832 F.2d 155
9 ITRD 1639, 6 Fed. Cir. (T) 20
DRI INDUSTRIES, INC., Plaintiff-Appellant,
The UNITED STATES, Defendant-Appellee.
United States Court of Appeals,
Oct. 28, 1987.
Peter Jay Baskin, Sharretts, Paley, Carter & Blauvelt, New York City, argued for plaintiff-appellant.
Joseph I. Liebman, Atty. in Charge, Intern. Trade Field Office, Dept. of Justice, New York City, argued for defendant-appellee. With him on the brief were Richard K. Willard, Asst. Atty. Gen. and David M. Cohen, Director.
Before NIES, BISSELL and ARCHER, Circuit Judges.
ARCHER, Circuit Judge.
DRI Industries, Inc. (DRI) appeals from the judgment of the United States Court of International Trade in DRI Industries, Inc. v. United States, 657 F.Supp. 528 (CIT 1987) (Carman, J.), sustaining the classification by the United States Customs Service of the tool chest portions of "Tool Lockers" (i.e., tool chests and cabinets) imported by DRI as "luggage" under item 706.62 of the Tariff Schedules of the United States (1983) (TSUS). We affirm.
The classification of DRI's tool chests as luggage depends on whether they are encompassed within the definition set forth in TSUS Schedule 7, Part 1, Subpart D, headnote 2(a)(ii), which reads:
2. For the purposes of the tariff schedules--
(a) the term "luggage " covers--
* * *
* * *
(ii) brief cases, portfolios, school bags, photographic equipment bags, golf bags, camera cases, binocular cases, gun cases, occupational luggage cases (physicians', sample, etc.), and like containers and cases designed to be carried with the person, except handbags as defined herein.
One of the findings of the trial court, which is not contested, was that the tool chests are " 'designed to be carried with the person' from place to place or job to job, around or outside the home." 657 F.Supp. at 533. The trial court also determined that DRI's tool chests had characteristics in common with the enumerated articles in headnote 2(a)(ii) and were properly classified with them under the ejusdem generis rule of statutory construction.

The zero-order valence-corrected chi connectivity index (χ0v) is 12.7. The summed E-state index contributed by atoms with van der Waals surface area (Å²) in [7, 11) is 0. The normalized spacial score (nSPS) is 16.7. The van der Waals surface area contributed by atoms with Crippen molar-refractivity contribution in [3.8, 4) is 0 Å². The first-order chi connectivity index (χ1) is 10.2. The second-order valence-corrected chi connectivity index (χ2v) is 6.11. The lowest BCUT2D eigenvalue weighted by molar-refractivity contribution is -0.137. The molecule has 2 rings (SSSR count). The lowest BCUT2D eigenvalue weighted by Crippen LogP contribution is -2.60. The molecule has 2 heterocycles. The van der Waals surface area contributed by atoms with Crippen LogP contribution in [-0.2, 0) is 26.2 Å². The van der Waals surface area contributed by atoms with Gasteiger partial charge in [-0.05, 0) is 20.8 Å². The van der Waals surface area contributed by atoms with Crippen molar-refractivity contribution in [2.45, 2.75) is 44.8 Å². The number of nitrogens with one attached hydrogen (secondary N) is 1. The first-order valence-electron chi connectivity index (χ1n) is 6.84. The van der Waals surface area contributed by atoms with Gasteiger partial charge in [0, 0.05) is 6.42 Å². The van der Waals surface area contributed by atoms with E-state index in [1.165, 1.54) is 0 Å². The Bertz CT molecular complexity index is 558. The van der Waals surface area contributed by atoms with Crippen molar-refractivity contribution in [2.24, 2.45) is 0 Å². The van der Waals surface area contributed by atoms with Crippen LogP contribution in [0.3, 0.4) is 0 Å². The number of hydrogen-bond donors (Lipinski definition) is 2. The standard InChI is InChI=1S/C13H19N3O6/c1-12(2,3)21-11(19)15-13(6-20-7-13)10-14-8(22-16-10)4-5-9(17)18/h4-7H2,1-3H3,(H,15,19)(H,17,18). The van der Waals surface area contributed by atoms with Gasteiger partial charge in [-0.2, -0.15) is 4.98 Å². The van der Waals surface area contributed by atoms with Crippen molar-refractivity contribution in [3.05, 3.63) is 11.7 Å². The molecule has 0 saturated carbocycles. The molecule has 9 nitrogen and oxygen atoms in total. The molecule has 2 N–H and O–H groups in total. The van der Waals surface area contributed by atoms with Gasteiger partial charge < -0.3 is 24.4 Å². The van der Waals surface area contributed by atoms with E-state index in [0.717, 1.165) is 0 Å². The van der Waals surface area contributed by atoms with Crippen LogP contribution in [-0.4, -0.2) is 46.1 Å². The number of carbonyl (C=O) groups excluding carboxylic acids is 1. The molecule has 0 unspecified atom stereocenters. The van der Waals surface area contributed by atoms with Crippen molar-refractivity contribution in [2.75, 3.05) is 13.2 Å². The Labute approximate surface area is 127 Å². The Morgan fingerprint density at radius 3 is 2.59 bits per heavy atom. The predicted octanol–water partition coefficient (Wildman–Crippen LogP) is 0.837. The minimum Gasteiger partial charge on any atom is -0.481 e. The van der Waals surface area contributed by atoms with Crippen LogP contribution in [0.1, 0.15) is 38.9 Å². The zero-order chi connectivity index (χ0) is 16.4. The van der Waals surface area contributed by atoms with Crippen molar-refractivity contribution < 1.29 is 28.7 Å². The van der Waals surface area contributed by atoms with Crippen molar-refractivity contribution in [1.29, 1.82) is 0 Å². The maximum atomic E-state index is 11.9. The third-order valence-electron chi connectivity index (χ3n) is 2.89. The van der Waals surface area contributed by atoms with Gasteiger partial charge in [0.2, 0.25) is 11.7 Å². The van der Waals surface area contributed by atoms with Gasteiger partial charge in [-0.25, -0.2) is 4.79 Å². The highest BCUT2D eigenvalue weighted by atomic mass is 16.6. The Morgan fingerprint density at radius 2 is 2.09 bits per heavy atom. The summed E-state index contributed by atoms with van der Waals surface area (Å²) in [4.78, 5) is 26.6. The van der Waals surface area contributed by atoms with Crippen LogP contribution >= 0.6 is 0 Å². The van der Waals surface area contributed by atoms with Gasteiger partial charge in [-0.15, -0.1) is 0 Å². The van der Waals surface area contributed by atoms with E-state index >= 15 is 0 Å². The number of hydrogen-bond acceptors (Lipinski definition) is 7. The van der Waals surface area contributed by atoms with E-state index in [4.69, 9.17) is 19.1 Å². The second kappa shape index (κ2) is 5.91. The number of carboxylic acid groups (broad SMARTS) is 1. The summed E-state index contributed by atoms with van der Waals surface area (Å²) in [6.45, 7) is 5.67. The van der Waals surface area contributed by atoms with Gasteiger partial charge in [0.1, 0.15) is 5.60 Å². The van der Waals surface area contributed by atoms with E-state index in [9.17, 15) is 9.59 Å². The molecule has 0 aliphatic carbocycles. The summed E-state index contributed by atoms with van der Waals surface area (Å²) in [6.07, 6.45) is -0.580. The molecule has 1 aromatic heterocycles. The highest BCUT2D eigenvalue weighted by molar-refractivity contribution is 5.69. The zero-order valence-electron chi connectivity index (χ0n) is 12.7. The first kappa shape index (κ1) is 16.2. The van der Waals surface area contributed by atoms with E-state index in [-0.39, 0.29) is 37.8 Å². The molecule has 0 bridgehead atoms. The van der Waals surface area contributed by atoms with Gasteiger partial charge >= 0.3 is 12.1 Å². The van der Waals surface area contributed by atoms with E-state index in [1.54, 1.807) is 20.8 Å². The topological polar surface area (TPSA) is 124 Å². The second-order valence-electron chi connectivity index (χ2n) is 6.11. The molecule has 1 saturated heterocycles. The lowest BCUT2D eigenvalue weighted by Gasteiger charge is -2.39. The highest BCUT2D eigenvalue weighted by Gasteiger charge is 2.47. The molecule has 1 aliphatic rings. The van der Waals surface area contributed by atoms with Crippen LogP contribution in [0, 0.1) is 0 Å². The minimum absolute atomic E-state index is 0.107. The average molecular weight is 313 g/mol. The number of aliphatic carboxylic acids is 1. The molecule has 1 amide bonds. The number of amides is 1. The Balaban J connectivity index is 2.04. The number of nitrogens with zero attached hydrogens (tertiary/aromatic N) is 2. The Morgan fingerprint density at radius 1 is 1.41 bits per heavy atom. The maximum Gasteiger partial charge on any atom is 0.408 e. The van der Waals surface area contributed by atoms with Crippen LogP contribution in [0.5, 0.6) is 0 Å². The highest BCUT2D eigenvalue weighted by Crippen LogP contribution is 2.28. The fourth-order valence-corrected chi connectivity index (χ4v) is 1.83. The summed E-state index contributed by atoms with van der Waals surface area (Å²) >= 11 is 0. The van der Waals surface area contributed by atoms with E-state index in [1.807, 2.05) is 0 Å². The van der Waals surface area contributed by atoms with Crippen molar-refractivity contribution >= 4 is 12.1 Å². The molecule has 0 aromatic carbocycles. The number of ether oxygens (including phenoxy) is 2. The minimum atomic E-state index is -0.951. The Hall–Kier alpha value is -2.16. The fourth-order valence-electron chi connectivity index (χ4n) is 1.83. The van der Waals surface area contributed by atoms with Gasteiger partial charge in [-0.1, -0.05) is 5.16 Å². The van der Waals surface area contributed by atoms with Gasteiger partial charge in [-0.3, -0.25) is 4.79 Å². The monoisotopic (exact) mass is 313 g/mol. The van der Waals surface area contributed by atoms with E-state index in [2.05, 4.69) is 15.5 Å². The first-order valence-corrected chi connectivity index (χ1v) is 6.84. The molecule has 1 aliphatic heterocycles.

DRI challenges the court's determination on two grounds. First, it argues that "use in connection with travel was the one common, essential characteristic of all the exemplars listed in headnote 2(a)(ii)" and, second, it contends that "[t]he trial court erred as a matter of law by not holding that headnote 2(a)(ii), supra, excludes articles which were primarily designed for a purpose other than that of being carried with a person from one place to another location."
With respect to DRI's first argument the trial court's opinion pointed out that headnote 2(a)(i) has the qualifying word "travel" in its provisions, but that this word is entirely missing in headnote 2(a)(ii). For the reasons stated by the court, it correctly determined that a "travel requirement" was not intended by Congress for articles covered by headnote 2(a)(ii).
DRI's second argument is similarly unconvincing. We agree with the trial court that there is no primary design requirement in headnote 2(a)(ii) and that portability of the tool chests is not the only design factor to be examined. The trial court did not err in determining that the tool chests had "characteristics in common with the enumerated articles." 657 F.Supp. at 533.
Accordingly, the judgment of the Court of International Trade is affirmed on the basis of its opinion.